Jerry Larsen, a former East Hampton Village police chief who is running for village mayor in 2020, held a kickoff party for his campaign on Sunday and introduced his running mate, Sandra Melendez, an attorney who is seeking to be the first Latina to serve on the village board.
Speaking to supporters from the backyard of the Maidstone hotel on Main Street, Mr. Larsen, who is on the New Town Party line, said “the hotel had to fight the village to have events out here,” and promised, if he is elected, “to change the restrictions and loosen it up a little bit.”
He called for creating a new office of business and tourism, touted a plan to install a centralized sewer system, and promised to enact 12-year term limits for mayors and trustees.
“I want our party to represent a break from the past,” he said.
To reinvigorate the commercial district with new businesses, a centralized sewer system is needed, he said, and he has developed a plan to install one that would not require the use of taxpayer money.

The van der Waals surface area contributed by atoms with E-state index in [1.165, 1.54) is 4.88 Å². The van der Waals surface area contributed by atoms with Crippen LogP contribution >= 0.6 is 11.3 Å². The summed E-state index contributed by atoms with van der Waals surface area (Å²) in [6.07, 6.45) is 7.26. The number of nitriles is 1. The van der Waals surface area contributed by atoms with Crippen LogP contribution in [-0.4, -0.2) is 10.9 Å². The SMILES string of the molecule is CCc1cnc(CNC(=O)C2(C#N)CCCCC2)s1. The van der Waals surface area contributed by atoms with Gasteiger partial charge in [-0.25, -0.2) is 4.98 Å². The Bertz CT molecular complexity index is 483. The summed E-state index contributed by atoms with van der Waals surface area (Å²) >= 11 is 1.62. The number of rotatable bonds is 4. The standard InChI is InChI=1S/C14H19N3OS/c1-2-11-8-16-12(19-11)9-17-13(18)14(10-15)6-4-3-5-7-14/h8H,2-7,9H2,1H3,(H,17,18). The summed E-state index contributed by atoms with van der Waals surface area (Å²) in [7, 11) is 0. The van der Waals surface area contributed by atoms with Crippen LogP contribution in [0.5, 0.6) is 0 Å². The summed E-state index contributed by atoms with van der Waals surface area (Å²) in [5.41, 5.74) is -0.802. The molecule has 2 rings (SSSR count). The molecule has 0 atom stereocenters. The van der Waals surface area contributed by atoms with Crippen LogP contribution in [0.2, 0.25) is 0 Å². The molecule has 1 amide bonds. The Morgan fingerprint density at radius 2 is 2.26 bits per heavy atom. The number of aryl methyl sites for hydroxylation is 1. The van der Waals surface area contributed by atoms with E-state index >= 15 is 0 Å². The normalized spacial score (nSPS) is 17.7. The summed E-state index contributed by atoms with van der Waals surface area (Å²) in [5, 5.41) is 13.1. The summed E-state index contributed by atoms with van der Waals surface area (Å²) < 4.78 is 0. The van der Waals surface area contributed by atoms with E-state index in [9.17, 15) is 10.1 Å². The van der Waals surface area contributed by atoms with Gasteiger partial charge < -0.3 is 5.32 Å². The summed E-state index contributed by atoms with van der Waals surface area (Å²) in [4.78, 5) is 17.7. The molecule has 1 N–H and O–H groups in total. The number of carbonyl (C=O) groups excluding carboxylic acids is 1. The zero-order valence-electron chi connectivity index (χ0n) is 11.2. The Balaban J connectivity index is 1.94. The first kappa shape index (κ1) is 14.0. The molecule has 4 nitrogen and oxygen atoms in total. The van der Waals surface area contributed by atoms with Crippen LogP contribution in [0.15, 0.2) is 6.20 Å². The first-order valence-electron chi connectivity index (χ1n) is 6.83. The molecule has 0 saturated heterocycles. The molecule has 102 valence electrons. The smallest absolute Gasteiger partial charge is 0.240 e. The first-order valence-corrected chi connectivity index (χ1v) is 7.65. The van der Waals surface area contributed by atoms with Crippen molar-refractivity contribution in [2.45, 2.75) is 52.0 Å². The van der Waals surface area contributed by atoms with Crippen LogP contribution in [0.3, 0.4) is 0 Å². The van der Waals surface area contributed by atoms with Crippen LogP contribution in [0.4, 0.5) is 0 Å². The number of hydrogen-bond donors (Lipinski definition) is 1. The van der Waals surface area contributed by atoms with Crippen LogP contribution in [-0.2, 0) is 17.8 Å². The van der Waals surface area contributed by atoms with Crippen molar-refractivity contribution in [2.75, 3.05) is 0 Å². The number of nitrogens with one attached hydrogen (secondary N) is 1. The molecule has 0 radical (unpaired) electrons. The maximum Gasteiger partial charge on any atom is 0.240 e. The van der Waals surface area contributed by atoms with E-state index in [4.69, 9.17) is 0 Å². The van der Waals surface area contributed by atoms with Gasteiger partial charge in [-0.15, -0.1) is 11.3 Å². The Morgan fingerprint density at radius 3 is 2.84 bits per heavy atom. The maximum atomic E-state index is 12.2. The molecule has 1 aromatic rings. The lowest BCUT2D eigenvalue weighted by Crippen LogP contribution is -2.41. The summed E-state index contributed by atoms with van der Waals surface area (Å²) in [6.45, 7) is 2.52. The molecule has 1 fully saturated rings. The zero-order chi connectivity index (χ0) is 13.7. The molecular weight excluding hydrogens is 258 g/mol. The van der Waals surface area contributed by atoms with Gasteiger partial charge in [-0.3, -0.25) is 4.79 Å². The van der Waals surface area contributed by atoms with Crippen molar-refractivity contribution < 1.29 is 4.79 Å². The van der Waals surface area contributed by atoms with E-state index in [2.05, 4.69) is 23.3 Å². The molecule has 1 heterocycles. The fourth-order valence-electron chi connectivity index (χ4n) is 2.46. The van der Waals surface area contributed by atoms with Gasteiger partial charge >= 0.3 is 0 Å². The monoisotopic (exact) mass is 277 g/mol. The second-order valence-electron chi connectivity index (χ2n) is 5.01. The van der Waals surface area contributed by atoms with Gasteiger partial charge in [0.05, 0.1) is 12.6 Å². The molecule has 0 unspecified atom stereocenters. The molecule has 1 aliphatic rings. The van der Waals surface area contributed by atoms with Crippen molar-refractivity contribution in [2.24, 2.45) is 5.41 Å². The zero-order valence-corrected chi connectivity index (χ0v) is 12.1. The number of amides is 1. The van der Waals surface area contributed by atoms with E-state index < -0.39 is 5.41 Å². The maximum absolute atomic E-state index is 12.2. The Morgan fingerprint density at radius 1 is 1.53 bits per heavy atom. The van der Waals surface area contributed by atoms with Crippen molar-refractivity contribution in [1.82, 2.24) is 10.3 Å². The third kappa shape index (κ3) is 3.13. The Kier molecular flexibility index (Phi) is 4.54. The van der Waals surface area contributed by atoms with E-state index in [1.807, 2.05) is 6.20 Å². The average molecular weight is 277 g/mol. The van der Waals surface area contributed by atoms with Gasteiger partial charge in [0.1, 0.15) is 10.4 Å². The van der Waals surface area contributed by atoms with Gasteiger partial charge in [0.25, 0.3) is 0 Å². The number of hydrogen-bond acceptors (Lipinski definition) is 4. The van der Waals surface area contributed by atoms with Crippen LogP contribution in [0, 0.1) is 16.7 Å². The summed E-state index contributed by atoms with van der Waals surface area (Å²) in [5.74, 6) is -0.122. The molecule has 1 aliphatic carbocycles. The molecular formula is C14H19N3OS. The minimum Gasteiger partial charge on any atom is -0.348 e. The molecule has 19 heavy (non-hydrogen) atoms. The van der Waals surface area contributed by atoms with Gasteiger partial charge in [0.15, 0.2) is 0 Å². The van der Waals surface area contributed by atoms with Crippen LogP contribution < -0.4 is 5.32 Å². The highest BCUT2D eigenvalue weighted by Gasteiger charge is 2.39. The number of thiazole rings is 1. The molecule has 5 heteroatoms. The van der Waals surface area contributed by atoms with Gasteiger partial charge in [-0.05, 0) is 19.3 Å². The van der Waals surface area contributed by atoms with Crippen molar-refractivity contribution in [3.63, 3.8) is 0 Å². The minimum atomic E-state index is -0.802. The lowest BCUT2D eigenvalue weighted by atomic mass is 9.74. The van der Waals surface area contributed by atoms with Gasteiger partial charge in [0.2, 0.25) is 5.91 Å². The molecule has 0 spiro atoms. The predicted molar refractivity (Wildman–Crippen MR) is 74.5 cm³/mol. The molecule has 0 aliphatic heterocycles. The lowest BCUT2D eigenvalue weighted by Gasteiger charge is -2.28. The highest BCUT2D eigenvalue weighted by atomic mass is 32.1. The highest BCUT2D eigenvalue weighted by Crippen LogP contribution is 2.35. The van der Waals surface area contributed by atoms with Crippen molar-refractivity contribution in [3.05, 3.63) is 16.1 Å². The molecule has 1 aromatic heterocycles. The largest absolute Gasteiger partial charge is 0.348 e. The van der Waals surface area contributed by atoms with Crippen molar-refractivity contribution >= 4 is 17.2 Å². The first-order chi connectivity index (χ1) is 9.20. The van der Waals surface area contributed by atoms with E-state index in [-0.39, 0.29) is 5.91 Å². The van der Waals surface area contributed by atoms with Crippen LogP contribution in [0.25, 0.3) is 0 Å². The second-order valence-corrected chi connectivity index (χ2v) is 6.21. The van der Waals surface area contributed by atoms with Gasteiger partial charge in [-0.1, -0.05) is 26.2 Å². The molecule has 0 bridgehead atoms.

He also has a plan to increase low-income and senior citizen housing, he said.
Although he did not provide specifics on either, he said he would do so in January. “I can back up every one of those things with an actual idea,” he said after his speech.
He had first met Ms. Melendez, who is originally from Puerto Rico and moved to East Hampton in 2007, during his time as police chief. “When I decided to run for mayor, I wanted to have somebody smart, and who I can depend on, and I thought of her,” he said.
Ms. Melendez practices immigration, tax, and criminal law from her office on Park Place in the village. Being a mother of four, she said, had been one of the biggest factors in her decision to run.
The village needs to be more family-friendly, she said, and less outdated.
The Reutershan parking lot is in need of a redesign, she said, and she constantly hears complaints from residents about the walkway in Herrick Park. “People tell me we need better lighting so our workers don’t feel afraid to walk to the long-term parking lot,” she said.
“I have my family here, I have my business here, I work here, I play here, and I want to change it,” she said of the village.
“She has the same mind-set as me,” said Mr. Larsen. “We’re fixers.”
Ms. Melendez agreed. “That’s my every day,” she said. “I try to get a resolution for what’s happening in somebody’s life. I try to think outside the box, if we cannot go this route, let’s go the other route. That’s what I do.”